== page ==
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U.S. Air Force Special Operations School hosts ‘Building Partner Aviation Capacity Seminar’

Building Partner Aviation Capacity Seminar

Partner nation military personnel, U.S. service members and civil servants attend Building Partner Aviation Capacity Seminar at the Emerald Coast Civic Center, Fort Walton, Florida, Dec. 12, 2019. BPACS is a two-week course, held quarterly by the U.S. Air Force Special Operations School, that brings aviation-minded partner nation military personnel together with U.S. service members and civil servants. (U.S. Air Force photo by Senior Airman Caleb Pavao)

Building Partner Aviation Capacity Seminar

Partner nation military personnel, U.S. service members and civil servants attend Building Partner Aviation Capacity Seminar at the Emerald Coast Civic Center, Fort Walton, Florida, Dec. 12, 2019. BPACS is a two-week course, held quarterly by the U.S. Air Force Special Operations School, that brings aviation-minded partner nation military personnel together with U.S. service members and civil servants. (U.S. Air Force photo by Senior Airman Caleb Pavao)

HURLBURT FIELD, Fla. --

U.S. Air Force Special Operations School hosted multiple partner nation students from the African continent during a ‘Building Partner Aviation Capacity Seminar’ in the local area, 3-13 Dec.

BPACS is a two-week course that brings together partner-nation military personnel, U.S. civil servants and service members to discuss a variety of aviation-themed topics.

During this specific iteration, the focus was on partner nations within the African continent, such as Burkina Faso, Cameroon, Ghana, Malawi, Niger, Rwanda, Sierra Leone, and Uganda.

“[BPACS] is a relatively low-cost investment that makes a connection that can last for years or a lifetime,” said U.S. Air Force Colonel Michael Black, Chief of Strategy and Plans for the Deputy Under Secretary of the Air Force, International Affairs. “[The attending partner nation personnel] get to meet their counterparts that they may never have met before. They get to learn about how the U.S. operates in a given scenario of building air power capabilities.”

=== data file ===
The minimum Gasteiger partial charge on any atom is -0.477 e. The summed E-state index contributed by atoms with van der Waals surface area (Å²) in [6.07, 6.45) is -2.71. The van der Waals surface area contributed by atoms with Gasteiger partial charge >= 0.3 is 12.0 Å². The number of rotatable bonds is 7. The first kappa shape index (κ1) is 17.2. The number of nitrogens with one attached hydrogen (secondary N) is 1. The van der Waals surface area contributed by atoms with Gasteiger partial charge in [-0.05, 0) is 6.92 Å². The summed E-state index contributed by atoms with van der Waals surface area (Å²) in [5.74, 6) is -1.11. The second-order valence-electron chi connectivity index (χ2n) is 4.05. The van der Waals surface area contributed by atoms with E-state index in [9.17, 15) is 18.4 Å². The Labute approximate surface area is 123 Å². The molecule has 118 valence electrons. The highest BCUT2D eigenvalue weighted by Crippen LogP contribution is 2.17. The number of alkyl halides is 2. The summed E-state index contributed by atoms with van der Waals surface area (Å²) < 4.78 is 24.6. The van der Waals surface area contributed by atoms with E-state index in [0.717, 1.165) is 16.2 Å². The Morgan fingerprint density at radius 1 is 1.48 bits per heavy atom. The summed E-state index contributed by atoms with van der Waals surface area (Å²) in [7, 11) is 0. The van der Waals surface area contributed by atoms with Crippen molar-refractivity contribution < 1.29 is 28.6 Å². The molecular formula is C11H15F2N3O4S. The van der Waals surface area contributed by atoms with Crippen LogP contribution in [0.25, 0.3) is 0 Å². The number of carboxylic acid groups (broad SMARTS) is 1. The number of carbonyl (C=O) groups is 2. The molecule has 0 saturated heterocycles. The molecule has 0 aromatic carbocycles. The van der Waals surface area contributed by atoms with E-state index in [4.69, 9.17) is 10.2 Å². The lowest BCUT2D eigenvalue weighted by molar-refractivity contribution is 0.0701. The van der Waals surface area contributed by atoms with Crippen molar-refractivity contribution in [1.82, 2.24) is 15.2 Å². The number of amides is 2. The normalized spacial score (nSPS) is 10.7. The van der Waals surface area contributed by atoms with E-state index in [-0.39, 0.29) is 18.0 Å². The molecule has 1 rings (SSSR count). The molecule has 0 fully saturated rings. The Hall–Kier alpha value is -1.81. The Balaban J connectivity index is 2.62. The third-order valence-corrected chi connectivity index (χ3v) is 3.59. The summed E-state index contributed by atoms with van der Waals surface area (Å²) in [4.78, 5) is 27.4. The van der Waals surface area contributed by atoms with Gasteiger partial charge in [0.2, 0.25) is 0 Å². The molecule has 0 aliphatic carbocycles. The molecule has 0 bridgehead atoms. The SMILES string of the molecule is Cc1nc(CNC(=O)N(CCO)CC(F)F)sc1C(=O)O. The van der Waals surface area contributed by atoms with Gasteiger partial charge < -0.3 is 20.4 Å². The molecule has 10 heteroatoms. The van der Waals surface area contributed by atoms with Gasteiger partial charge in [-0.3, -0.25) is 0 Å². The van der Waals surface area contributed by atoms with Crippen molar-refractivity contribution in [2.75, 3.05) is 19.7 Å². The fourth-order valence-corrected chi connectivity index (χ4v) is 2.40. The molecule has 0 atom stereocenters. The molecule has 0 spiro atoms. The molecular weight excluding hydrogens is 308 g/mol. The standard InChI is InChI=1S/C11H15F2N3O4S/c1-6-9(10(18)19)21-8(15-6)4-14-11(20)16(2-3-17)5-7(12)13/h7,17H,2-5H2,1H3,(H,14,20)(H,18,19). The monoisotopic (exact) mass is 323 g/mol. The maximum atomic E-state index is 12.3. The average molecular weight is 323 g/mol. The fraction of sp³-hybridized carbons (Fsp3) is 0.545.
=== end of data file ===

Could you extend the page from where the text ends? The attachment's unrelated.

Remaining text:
While the guests from partner nations are taught many things at the seminar, they are also given an opportunity to share their own experiences and solutions.

“There are a couple of table-top exercises that allow continued thought and dialog on how to solve a problem as a group,” said Black. “It’s really all about communication.”

While BPACS is meant to bolster partner nation aviation capacity, it also gets after the U.S. mission of building partners and allies.

“[The partner nation personnel] understand, ‘hey that country has the same problem. How did they fix it? How did they get after the issue? Let me go talk to them about it,’” said U.S. Air Force Chief Master Sgt. Leslie Dye, 492 Special Operations Group Superintendent. “Then they can help police their areas which ultimately helps us achieve our national strategic objectives.”
Both Black and Dye value the opportunity BPACS brings in building relationships and strengthening partner nation aviation capabilities.

“[BPACS] is one opportunity that the Air Force has found to be of value and important enough to keep maintaining it and repeating it year after year,” said Black.